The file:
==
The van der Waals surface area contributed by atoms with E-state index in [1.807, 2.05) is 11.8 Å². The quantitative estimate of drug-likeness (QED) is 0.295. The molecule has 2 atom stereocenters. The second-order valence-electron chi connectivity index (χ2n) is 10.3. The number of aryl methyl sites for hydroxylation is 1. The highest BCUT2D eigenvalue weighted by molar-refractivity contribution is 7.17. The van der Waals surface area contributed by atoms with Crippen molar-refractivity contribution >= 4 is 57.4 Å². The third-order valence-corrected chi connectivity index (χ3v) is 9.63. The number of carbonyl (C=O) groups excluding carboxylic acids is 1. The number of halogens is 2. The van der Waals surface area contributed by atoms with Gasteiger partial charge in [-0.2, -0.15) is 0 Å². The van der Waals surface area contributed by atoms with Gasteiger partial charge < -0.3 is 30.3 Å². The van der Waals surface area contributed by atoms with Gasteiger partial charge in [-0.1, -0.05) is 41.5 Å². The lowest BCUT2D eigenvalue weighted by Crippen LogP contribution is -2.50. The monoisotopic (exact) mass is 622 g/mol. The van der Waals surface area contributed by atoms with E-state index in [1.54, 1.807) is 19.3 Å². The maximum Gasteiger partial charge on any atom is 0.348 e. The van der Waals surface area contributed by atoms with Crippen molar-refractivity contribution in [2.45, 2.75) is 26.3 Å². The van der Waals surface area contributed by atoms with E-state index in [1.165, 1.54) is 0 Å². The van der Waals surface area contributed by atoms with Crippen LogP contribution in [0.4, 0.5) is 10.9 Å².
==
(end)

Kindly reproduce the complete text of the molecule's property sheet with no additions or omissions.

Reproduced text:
The van der Waals surface area contributed by atoms with E-state index in [1.807, 2.05) is 11.8 Å². The quantitative estimate of drug-likeness (QED) is 0.295. The molecule has 2 atom stereocenters. The second-order valence-electron chi connectivity index (χ2n) is 10.3. The number of aryl methyl sites for hydroxylation is 1. The highest BCUT2D eigenvalue weighted by molar-refractivity contribution is 7.17. The van der Waals surface area contributed by atoms with Crippen molar-refractivity contribution >= 4 is 57.4 Å². The third-order valence-corrected chi connectivity index (χ3v) is 9.63. The number of carbonyl (C=O) groups excluding carboxylic acids is 1. The number of halogens is 2. The van der Waals surface area contributed by atoms with Gasteiger partial charge in [-0.2, -0.15) is 0 Å². The van der Waals surface area contributed by atoms with Gasteiger partial charge < -0.3 is 30.3 Å². The van der Waals surface area contributed by atoms with Gasteiger partial charge in [-0.1, -0.05) is 41.5 Å². The lowest BCUT2D eigenvalue weighted by Crippen LogP contribution is -2.50. The monoisotopic (exact) mass is 622 g/mol. The van der Waals surface area contributed by atoms with E-state index in [1.54, 1.807) is 19.3 Å². The maximum Gasteiger partial charge on any atom is 0.348 e. The van der Waals surface area contributed by atoms with Crippen molar-refractivity contribution in [2.45, 2.75) is 26.3 Å². The van der Waals surface area contributed by atoms with E-state index in [1.165, 1.54) is 0 Å². The van der Waals surface area contributed by atoms with Crippen LogP contribution in [0.4, 0.5) is 10.9 Å².